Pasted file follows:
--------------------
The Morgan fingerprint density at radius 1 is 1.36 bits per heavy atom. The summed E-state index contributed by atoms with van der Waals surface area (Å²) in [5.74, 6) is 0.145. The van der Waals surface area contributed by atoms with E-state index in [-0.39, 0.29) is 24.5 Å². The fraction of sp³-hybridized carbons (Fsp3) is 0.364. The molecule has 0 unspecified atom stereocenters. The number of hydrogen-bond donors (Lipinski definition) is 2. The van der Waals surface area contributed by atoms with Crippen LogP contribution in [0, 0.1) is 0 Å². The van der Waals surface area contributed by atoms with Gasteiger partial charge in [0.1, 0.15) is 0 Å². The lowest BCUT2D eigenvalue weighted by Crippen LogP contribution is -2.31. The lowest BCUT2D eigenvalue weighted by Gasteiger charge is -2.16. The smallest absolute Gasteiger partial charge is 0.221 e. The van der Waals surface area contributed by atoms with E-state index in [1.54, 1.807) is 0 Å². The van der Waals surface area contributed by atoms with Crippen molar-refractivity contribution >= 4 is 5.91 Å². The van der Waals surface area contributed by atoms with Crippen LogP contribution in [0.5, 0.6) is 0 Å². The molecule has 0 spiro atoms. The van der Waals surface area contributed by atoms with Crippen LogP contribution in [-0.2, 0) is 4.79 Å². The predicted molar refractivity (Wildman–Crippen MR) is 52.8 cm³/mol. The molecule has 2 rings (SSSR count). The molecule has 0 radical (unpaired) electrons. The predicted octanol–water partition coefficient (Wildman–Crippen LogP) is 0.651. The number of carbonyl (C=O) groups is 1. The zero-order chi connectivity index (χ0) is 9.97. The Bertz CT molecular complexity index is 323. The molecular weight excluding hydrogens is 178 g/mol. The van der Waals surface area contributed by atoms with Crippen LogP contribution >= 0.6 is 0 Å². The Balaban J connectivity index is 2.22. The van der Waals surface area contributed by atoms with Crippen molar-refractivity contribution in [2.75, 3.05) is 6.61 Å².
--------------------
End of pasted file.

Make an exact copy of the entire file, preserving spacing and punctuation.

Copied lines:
The Morgan fingerprint density at radius 1 is 1.36 bits per heavy atom. The summed E-state index contributed by atoms with van der Waals surface area (Å²) in [5.74, 6) is 0.145. The van der Waals surface area contributed by atoms with E-state index in [-0.39, 0.29) is 24.5 Å². The fraction of sp³-hybridized carbons (Fsp3) is 0.364. The molecule has 0 unspecified atom stereocenters. The number of hydrogen-bond donors (Lipinski definition) is 2. The van der Waals surface area contributed by atoms with Crippen LogP contribution in [0, 0.1) is 0 Å². The van der Waals surface area contributed by atoms with Gasteiger partial charge in [0.1, 0.15) is 0 Å². The lowest BCUT2D eigenvalue weighted by Crippen LogP contribution is -2.31. The lowest BCUT2D eigenvalue weighted by Gasteiger charge is -2.16. The smallest absolute Gasteiger partial charge is 0.221 e. The van der Waals surface area contributed by atoms with E-state index in [1.54, 1.807) is 0 Å². The van der Waals surface area contributed by atoms with Crippen molar-refractivity contribution >= 4 is 5.91 Å². The van der Waals surface area contributed by atoms with Crippen LogP contribution in [0.5, 0.6) is 0 Å². The molecule has 0 spiro atoms. The van der Waals surface area contributed by atoms with Crippen LogP contribution in [-0.2, 0) is 4.79 Å². The predicted molar refractivity (Wildman–Crippen MR) is 52.8 cm³/mol. The molecule has 2 rings (SSSR count). The molecule has 0 radical (unpaired) electrons. The predicted octanol–water partition coefficient (Wildman–Crippen LogP) is 0.651. The number of carbonyl (C=O) groups is 1. The zero-order chi connectivity index (χ0) is 9.97. The Bertz CT molecular complexity index is 323. The molecular weight excluding hydrogens is 178 g/mol. The van der Waals surface area contributed by atoms with Crippen LogP contribution >= 0.6 is 0 Å². The Balaban J connectivity index is 2.22. The van der Waals surface area contributed by atoms with Crippen molar-refractivity contribution in [2.75, 3.05) is 6.61 Å².